Warriors are not perfect by any means. They have the same fears, anxieties, hang-ups, concerns, and doubts that Worriers have. What makes them Warriors is that they act with courage. They understand and accept that courage is not the absence of fear, but rather being afraid and living up to your vision and commitment anyway.

Worriers are often very circumstantial. They typically have a good reason for why they can’t have what they want, or a good story about why it’s not the right time. They keep waiting for the fear to subside or the obstacles to evaporate, or they play it small and safe enough to not provoke fear in the first place.

Building your Warrior muscle is ultimately about developing courage: The courage to be vulnerable and authentic, to be open and honest, and to try new things. Everyone – men and women, young people and those nearing retirement – can be Warrior, but only if they are willing to take ownership of their careers and lives.

More to come on this in my next blog. Stay tuned.

We’re Halfway Through 2013—But Did You Ever Really Complete 2012?

There’s a distinct difference between ending something and completing it. Events in the physical world have a beginning, middle and end to them – whether we like it or not. We get older. Another year passes. And our lives keep moving forward, towards an eventual ending point.

Similarly, there is a physical rhythm to our professional year that is beyond our control. In a way, we’re passengers in time. The year ends, a new year begins, and the sand in the hourglass keeps trickling down.

Completion is different. Completion is a mindset, a paradigm, and a way of viewing our efforts, achievements, successes and failures in the most empowering way.

We have no control over the fact that 2012 is now over and that we’re already halfway through 2013, but we do have full say about our relationship to what happened in the previous year, including what we delivered and what was accomplished We also have control over the conclusions and lessons we will take with us from the previous year into the next.

So here we are in June of 2013. But many of us have never really taken the time to complete 2012.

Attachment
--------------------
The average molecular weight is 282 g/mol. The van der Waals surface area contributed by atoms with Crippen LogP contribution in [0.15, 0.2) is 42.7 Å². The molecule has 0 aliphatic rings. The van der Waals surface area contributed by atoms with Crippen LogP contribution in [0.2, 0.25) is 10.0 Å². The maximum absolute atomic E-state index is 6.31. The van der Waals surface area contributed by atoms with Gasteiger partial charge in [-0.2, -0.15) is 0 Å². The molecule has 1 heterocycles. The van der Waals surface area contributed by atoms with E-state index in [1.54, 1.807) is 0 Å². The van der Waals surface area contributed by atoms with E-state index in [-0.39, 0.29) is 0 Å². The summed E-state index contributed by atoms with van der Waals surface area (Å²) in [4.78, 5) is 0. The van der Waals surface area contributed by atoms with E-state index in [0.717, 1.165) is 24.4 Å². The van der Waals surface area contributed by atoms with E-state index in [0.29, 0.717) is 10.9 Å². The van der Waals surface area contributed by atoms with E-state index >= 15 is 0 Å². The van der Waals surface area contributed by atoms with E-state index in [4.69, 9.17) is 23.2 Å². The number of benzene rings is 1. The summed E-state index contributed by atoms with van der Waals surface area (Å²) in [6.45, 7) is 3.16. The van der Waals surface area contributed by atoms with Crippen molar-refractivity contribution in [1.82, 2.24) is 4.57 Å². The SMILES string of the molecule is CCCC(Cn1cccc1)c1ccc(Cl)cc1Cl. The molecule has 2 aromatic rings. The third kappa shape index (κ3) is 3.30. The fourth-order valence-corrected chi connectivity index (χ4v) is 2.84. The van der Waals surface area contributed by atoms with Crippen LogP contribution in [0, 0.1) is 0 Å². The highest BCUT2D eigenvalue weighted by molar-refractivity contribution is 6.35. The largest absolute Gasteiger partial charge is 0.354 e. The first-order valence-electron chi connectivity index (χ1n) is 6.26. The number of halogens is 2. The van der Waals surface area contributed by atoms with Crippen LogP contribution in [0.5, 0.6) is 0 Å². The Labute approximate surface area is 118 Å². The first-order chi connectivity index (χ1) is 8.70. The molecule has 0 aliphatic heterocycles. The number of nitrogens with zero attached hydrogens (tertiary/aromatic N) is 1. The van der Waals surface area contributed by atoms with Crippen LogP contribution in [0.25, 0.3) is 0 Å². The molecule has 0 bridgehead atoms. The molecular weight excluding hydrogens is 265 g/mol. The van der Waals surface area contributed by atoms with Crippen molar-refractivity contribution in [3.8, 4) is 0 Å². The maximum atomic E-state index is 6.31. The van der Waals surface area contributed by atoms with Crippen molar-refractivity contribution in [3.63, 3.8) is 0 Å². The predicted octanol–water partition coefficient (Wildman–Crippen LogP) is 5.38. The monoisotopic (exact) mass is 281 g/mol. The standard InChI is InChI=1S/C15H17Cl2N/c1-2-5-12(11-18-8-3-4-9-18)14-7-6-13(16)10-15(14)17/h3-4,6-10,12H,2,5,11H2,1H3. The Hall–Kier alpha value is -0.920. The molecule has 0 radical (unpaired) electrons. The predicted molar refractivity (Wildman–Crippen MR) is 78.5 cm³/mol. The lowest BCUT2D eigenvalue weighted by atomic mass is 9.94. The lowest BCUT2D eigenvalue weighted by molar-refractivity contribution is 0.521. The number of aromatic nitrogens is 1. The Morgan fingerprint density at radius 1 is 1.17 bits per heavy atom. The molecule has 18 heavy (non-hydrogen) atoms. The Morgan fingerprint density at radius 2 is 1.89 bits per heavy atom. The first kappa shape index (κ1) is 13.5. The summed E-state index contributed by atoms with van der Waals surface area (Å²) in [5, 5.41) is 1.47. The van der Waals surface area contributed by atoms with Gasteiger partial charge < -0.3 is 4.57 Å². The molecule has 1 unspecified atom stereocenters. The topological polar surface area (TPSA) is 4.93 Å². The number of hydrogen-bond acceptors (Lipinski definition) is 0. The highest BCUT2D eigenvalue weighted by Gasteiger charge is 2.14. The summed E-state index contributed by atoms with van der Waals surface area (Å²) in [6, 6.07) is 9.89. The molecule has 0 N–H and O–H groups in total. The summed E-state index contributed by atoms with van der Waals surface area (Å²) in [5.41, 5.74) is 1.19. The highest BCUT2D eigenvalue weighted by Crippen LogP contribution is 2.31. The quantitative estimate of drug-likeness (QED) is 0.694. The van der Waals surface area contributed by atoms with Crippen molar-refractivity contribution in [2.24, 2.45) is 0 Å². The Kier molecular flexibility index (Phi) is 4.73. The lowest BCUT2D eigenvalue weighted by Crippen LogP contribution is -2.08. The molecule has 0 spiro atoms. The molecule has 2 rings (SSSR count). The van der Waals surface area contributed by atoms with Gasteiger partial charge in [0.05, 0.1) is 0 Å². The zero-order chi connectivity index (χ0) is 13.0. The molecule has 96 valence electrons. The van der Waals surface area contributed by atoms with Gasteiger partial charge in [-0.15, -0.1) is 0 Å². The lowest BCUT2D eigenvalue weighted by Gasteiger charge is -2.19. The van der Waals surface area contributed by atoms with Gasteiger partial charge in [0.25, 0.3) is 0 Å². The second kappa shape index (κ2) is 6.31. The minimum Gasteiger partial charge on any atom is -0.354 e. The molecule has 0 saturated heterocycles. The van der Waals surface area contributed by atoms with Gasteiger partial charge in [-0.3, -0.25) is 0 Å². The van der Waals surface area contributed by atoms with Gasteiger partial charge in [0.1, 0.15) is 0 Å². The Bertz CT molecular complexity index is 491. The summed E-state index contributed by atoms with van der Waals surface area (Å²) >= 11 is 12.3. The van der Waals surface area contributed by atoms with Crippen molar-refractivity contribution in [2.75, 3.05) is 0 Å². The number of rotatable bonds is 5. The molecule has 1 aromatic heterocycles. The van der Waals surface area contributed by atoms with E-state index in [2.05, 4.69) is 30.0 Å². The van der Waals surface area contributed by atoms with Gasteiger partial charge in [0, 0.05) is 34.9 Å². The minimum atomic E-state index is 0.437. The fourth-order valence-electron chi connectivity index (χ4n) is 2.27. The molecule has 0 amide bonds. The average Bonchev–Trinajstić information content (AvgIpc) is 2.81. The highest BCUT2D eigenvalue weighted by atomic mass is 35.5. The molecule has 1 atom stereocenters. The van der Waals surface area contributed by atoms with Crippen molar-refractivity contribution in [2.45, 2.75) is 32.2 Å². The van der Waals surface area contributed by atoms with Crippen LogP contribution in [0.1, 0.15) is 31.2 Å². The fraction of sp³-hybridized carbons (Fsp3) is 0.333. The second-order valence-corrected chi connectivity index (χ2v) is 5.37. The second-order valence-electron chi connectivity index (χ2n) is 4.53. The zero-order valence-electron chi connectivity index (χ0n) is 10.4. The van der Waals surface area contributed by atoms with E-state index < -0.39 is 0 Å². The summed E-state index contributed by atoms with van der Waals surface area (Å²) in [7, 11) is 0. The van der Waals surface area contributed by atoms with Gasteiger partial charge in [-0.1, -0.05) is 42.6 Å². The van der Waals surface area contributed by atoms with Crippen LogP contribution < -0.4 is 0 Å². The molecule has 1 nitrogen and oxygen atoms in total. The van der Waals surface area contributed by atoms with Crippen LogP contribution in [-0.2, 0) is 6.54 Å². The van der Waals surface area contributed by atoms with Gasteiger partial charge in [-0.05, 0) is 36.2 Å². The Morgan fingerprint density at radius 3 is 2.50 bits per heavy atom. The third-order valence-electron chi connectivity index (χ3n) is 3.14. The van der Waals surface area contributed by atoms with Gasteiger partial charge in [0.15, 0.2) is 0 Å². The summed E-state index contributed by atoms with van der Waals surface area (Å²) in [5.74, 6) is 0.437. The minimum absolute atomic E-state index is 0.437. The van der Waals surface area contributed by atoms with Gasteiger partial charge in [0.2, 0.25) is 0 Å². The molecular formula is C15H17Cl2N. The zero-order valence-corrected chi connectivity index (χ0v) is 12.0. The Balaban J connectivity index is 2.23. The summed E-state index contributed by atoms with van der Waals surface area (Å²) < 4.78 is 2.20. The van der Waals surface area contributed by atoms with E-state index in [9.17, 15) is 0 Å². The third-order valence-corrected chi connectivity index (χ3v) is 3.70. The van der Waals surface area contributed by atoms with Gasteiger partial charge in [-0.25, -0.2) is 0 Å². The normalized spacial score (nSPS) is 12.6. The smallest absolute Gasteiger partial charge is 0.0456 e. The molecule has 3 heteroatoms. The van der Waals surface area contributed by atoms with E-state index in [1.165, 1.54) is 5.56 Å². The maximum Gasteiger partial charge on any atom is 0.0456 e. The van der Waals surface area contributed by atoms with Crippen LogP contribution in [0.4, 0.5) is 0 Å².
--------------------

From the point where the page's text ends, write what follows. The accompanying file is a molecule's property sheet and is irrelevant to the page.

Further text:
To bring closure to last year and fully prepare yourself and your team for the rest of 2013, consider the following questions–starting with some basic facts. In 2012:

  1. What results did you promise or want to deliver?
  2. What results did you actually achieve?
  3. What objectives did you deliver, and what promises did you keep?
  4. What objectives and promises did you not deliver/keep? Where did you and/or your team fall short?

Once you have embraced the hard facts, take a look at some of the bigger-picture aspects of 2012:

  1. What did you accomplish in 2012 beyond your targeted results? It’s important to honor and even celebrate what got accomplished, even if it seems small or “not enough.”
  2. How did you forward your bigger vision and purpose (whether you made all your numbers or not)?
  3. In what areas and in what ways did you get stronger? What “muscles” If you post the piece about building your warrior muscle before this blog, then you could link to it here.and new competencies did you develop? What did you learn to do – by choice or by necessity – that will make you stronger and better in the future?
  4. What valuable lessons did you learn from your successes and/or failures? This is particularly relevant and important in tough years – which can make us stronger and better prepared for future chapters.
  5. How did your successes and/or failures in 2012 better prepare you for greater success in 2013?
  6. What can you commit to in 2013 and beyond, given all that occurred and all that you learned in 2012?

The beauty of completion is that it enables and empowers us to draw out the opportunities, learning and gold from everything that happened in the past. By viewing our past deeds and achievements through the lens of “completion,” we can foster a continuous path of personal development, growth and fulfillment.

When we end a year without completion, we often feel somewhat “stuck” and not quite ready and excited to move forward. However, when we take the time to complete each year, we experience a powerful sense of harmony, confidence and calmness. We feel empowered, ready and excited about moving on to the next chapter.

So go ahead and complete 2012, and keep what you have learned in mind, because 2014 will be here before you know it.